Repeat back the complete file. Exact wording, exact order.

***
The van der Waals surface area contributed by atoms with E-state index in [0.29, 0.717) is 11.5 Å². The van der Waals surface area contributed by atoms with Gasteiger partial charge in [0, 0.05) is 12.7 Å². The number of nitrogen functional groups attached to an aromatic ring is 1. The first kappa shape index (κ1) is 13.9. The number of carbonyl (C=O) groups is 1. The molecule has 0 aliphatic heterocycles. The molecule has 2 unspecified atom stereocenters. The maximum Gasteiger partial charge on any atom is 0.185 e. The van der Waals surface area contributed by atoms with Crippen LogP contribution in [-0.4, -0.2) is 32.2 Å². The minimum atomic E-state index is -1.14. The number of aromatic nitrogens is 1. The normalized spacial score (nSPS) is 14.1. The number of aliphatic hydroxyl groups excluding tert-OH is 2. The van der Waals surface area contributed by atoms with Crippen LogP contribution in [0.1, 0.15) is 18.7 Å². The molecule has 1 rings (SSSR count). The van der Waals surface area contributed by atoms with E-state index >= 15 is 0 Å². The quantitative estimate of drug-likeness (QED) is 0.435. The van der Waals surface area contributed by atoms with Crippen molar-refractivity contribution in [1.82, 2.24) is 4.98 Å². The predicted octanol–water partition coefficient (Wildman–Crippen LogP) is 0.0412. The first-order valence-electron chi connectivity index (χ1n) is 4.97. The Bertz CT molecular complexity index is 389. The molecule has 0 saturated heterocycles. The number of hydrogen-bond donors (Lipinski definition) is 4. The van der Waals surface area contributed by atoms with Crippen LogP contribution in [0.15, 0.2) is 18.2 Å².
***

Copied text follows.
The van der Waals surface area contributed by atoms with E-state index in [0.29, 0.717) is 11.5 Å². The van der Waals surface area contributed by atoms with Gasteiger partial charge in [0, 0.05) is 12.7 Å². The number of nitrogen functional groups attached to an aromatic ring is 1. The first kappa shape index (κ1) is 13.9. The number of carbonyl (C=O) groups is 1. The molecule has 0 aliphatic heterocycles. The molecule has 2 unspecified atom stereocenters. The maximum Gasteiger partial charge on any atom is 0.185 e. The van der Waals surface area contributed by atoms with Crippen LogP contribution in [-0.4, -0.2) is 32.2 Å². The minimum atomic E-state index is -1.14. The number of aromatic nitrogens is 1. The normalized spacial score (nSPS) is 14.1. The number of aliphatic hydroxyl groups excluding tert-OH is 2. The van der Waals surface area contributed by atoms with Crippen LogP contribution in [0.1, 0.15) is 18.7 Å². The molecule has 1 rings (SSSR count). The van der Waals surface area contributed by atoms with E-state index >= 15 is 0 Å². The quantitative estimate of drug-likeness (QED) is 0.435. The van der Waals surface area contributed by atoms with Crippen molar-refractivity contribution in [1.82, 2.24) is 4.98 Å². The predicted octanol–water partition coefficient (Wildman–Crippen LogP) is 0.0412. The first-order valence-electron chi connectivity index (χ1n) is 4.97. The Bertz CT molecular complexity index is 389. The molecule has 0 saturated heterocycles. The number of hydrogen-bond donors (Lipinski definition) is 4. The van der Waals surface area contributed by atoms with Crippen LogP contribution in [0.15, 0.2) is 18.2 Å².